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"In the first place, we should insist that if the immigrant who comes here in good faith becomes an American and assimilates himself to us, he shall be treated on an exact equality with everyone else, for it is an outrage to discriminate against any such man because of creed, or birthplace, or origin. But this is predicated upon the person's becoming in every facet an American, and nothing but an American...There can be no divided allegiance here. Any man who says he is an American, but something else also, isn't an American at all. We have room for but one flag, the American flag...We have room for but one language here, and that is the English language...And we have room for but one sole loyalty and that is a loyalty to the American people."

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Acebird
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« Reply #42 on: January 13, 2011, 09:56:59 AM »

I think you're on a good track Rosalind. We all have curiosities but you have the education and can imagine an outcome...keep it up!

Scott

I second that.
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Countryboy
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« Reply #43 on: January 25, 2011, 10:56:46 PM »

IIRC, AFB exposed to chlorine for 20 minutes kills AFB spores.  The problem is getting penetration.  Surface disinfection is all you get.  Ozone fumigation does not appear to be of much help for AFB because it does not penetrate, but does show benefits to other diseases like chalk, and it also reduces levels of chemicals in comb.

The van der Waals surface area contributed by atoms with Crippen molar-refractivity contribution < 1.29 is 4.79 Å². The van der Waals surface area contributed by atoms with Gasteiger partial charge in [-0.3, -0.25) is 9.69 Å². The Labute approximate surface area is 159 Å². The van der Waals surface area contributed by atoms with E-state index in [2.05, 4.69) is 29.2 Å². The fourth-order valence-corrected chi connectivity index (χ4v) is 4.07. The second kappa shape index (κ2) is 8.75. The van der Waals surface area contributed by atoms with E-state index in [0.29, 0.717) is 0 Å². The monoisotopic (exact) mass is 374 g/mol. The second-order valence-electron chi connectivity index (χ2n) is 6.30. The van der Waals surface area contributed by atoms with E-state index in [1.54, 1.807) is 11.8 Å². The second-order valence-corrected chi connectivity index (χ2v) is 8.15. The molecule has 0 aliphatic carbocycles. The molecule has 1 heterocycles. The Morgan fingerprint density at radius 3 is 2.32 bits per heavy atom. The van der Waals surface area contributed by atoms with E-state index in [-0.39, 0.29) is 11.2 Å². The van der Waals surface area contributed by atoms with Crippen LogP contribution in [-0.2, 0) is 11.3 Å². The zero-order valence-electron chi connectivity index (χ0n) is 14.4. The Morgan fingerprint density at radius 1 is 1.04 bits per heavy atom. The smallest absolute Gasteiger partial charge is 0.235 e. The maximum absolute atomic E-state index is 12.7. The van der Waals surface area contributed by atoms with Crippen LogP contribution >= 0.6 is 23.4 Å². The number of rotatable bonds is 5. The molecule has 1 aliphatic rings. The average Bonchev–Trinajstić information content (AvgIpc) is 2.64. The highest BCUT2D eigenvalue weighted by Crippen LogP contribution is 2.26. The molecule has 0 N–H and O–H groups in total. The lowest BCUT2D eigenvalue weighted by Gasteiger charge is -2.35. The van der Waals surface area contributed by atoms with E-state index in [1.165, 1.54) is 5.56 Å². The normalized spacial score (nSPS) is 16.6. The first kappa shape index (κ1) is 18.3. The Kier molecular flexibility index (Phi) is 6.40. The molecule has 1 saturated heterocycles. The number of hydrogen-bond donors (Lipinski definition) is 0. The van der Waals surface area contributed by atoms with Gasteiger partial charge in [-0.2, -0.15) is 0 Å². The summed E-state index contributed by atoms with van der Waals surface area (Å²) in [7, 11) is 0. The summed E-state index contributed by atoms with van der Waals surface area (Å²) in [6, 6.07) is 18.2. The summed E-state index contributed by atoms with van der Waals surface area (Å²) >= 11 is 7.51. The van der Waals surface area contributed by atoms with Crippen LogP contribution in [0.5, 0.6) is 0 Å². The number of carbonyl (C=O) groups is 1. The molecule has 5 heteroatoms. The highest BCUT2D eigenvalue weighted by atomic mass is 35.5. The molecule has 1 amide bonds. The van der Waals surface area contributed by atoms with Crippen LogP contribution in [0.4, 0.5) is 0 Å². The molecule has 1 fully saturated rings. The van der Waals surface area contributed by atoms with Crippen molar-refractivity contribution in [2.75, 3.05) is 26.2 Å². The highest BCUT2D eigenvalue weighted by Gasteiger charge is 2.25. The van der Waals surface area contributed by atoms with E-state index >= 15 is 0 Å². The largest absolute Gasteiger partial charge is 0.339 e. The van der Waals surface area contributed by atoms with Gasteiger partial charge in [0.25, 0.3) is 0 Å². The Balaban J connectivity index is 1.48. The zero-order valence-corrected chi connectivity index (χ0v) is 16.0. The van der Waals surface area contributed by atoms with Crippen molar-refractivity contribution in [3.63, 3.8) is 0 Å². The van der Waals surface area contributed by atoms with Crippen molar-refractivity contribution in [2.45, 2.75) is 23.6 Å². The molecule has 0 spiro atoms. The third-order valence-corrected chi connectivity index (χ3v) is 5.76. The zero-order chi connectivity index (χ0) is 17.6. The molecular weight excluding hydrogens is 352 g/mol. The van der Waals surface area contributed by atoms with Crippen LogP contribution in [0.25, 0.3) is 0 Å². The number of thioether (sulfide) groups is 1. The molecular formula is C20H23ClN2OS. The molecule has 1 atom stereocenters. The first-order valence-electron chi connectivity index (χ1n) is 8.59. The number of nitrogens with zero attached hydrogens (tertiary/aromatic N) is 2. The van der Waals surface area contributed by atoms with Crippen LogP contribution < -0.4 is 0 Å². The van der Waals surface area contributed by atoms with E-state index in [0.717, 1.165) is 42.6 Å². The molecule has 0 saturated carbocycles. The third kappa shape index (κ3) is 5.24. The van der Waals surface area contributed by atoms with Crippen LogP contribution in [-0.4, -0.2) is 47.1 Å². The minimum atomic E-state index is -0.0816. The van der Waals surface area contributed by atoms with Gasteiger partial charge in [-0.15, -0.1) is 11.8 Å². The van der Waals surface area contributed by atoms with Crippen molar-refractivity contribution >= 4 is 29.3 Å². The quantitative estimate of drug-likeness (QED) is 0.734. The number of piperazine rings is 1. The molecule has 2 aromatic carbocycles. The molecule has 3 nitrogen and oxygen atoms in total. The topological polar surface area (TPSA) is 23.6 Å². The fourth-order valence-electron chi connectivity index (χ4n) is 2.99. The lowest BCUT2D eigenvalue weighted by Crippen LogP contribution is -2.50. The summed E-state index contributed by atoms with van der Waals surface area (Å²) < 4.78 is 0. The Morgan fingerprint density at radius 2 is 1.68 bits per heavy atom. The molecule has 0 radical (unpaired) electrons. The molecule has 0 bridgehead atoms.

IIRC, foulbrood was considered to be a minor nuisance prior to the 1900's.  Of course, combs were not reused as much back then.  There were still a lot of natural comb hives.

Dadant had an apiary at their wax rendering facility years ago.  The bees were constantly exposed to AFB, and became resistant to AFB.  When the bees were moved, they no longer had the AFB exposure, and lost their AFB resistance.  No one likes to talk much about Dadant's AFB resistant apiary though.  People would rather forget about it and advocate chemicals.

A former state apiary inspector told me once that by burning you can keep AFB levels to <0.5% of hives.
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Acebird
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« Reply #44 on: January 26, 2011, 08:36:21 AM »

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When the bees were moved, they no longer had the AFB exposure, and lost their AFB resistance.